(1) Alexander Houstoun was the founder of the great firm of Alexander Houstoun & Co., the partners in which, at the end of last century were, William Macdowall of Garthland, Andrew Houstoun of Jordanhill, Robert Houstoun Rae, and James Macdowall. Alexander Houstoun was one of the original partners of the “Ship,” the first Glasgow bank, which was established in 1750.
(2) See Craigend.
(3) Archibald Smith’s wife, Isobel Euing, was the daughter of Bailie William Euing. Her brother, William Euing, was the father of the late William Euing of the Royal Exchange, a citizen well known for his philanthropy and for literary and artistic tastes. His magnificent library, collected by himself with great care and judgment, was rich in early printed books and editions of the English Bible, and unique as regards works on music. At his death in 1874 he left his general library and Bibles to the University of Glasgow, and his valuable collection of works on music to Anderson’s College.
Archibald Smith and Isobel Euing’s family were James, who succeeded to Jordanhill, and died in 1867, aged eighty-five years; Isabella, who married John M’Call of Ibroxhill (which see) and died in 1871, aged eighty-seven years; William of Carbeth Guthrie (which see), who died in 1871 in his eighty-fourth year; and Archibald, formerly a West India proprietor and merchant in Glasgow, now in his eighty-third year. He resides at Artarman, Row. By his wife, Eliza M’Call, daughter of Thomas M’Call of Craighead (which see), he has an only son Thomas, who holds a high appointment in the Indian Civil Service, and two surviving daughters, Elizabeth Maria Lydia, who married in 1865 Captain William Henry Edye, R.N., and Emily Anne, unmarried. Martha Denroche, Isabella, and Archibald John M’Call died young.
(4) The only surviving members of James Smith’s family are Isabella, who married Henry Gore Booth, and has issue; and Sabina Douglas Clavering, who married the Rev. Robert Paisley, D.D., of St. Ninians; Christina Laura, who married Walter Buchanan, late M.P. for Glasgow, died, leaving a daughter; Louisa, who married William Hamilton of Minard, died, leaving a son and a daughter, and Jane Charlotte, died unmarried in 1864. Mary Joanna Guthrie, Mary, and Alexander died young.
(5) Archibald Smith, M.A., F.R.S., LL.D., &c.;, Barrister at Law, was born in 1813. In 1836 he took his degree as Senior Wrangler and First Smith’s Prizeman. He was a very famous mathematician, and in a notice of him published in the “Proceedings of the Royal Society” shortly after his death, he is spoken of as one of the most learned of those able men, who, about forty years ago, “inaugurated a most fruitful revival of mathematics in England.” Subsequently, and while engaged as a Chancery Barrister in large practice, he turned his attention to the problem of ship’s magnetism, and in conjunction with Captain Evans, F.R.S., produced the “Admiralty Compass Manual,” a most learned and invaluable work, which is not only the handbook of the British Navy on this subject, but has also been adopted by the United States Navy Department, and after being translated into their various languages, is now in use in the Russian, German, French, and Portuguese navies. His labours of love in these and kindred abstruse subjects were towards the end of his life gratefully acknowledged by the British Admiralty, who requested his acceptance of a grant of £2000 “as a mark of recognition of the great and successful labours” which he had “bestowed on several branches of scientific inquiry of deep importance to Her Majesty’s Navy.” The Emperor of Russia also in 1866 gave him a gold compass, set in diamonds, and emblazoned with the Imperial Arms.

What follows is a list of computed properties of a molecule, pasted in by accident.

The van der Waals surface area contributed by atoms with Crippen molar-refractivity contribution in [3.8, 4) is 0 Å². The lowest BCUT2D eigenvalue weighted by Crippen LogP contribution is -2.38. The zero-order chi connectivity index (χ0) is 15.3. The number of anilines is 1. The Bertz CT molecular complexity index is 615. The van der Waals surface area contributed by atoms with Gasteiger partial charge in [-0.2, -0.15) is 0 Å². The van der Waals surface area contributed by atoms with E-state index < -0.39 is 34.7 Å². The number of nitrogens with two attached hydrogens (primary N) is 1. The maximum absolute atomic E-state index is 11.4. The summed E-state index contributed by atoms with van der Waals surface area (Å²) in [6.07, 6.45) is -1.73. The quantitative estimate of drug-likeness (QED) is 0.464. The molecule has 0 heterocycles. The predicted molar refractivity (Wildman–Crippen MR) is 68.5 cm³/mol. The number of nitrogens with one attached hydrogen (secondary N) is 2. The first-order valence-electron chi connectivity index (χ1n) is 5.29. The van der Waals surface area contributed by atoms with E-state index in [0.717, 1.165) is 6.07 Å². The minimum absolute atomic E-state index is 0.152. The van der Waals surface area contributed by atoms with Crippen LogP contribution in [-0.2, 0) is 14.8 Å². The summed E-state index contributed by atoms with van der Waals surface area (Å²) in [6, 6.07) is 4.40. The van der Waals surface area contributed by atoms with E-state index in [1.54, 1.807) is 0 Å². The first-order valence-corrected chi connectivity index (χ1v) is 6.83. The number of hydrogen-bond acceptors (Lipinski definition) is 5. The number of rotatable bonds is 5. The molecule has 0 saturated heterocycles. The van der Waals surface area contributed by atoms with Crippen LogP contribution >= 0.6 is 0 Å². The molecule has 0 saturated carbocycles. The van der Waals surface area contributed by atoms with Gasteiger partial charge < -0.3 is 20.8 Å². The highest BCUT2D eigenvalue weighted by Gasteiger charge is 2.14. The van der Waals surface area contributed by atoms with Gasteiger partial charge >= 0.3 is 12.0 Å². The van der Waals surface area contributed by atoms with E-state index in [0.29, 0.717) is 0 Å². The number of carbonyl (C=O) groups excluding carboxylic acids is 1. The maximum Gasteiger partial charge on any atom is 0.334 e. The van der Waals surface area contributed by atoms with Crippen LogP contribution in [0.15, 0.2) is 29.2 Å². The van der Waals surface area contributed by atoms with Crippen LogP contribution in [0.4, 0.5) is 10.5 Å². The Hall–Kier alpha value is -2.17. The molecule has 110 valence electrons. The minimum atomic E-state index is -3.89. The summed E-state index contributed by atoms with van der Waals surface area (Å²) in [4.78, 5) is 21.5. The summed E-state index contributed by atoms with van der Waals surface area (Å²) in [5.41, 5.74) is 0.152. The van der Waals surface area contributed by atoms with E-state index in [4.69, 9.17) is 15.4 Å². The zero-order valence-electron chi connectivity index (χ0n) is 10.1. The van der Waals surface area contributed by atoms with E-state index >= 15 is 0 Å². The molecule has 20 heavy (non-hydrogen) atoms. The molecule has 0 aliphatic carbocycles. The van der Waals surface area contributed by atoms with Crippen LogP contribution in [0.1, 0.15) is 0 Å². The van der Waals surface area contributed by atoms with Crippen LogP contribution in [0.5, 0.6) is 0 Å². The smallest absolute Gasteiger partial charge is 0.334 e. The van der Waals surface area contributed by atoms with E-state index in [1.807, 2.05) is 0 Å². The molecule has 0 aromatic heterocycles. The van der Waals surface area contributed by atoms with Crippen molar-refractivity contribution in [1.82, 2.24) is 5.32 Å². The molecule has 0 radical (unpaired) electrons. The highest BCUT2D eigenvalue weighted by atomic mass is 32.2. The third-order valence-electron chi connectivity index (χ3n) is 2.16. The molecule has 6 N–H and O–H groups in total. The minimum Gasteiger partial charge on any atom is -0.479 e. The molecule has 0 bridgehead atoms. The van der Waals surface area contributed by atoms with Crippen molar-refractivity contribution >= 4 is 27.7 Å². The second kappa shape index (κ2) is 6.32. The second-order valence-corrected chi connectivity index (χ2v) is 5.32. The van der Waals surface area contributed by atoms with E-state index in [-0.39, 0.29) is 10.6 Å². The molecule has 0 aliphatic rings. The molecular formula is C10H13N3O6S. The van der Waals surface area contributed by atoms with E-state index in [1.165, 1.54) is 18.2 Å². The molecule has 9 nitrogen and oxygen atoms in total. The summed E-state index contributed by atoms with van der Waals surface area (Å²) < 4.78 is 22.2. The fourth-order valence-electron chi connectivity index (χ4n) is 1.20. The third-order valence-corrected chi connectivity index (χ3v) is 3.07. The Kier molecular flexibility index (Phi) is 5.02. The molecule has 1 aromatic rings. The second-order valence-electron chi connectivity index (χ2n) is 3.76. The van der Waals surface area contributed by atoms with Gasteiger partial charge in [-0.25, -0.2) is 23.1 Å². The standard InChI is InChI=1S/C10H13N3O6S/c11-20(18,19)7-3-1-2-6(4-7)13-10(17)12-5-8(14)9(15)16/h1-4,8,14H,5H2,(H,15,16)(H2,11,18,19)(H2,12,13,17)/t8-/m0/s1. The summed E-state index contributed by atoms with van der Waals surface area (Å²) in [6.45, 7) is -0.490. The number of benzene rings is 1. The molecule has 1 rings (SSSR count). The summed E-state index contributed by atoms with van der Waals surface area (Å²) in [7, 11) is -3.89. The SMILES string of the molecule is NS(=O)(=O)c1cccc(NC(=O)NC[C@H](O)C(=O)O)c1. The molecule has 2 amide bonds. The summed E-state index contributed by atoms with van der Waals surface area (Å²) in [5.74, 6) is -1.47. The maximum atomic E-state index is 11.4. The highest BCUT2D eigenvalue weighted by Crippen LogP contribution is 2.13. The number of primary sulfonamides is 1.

In 1864 he was an unsuccessful candidate for the representation of the Universities of Glasgow and St. Andrews. There is little doubt that his exhausting mental labours proved too severe for his naturally fine constitution, and he died in 1872 at the comparatively early age of fifty-nine years.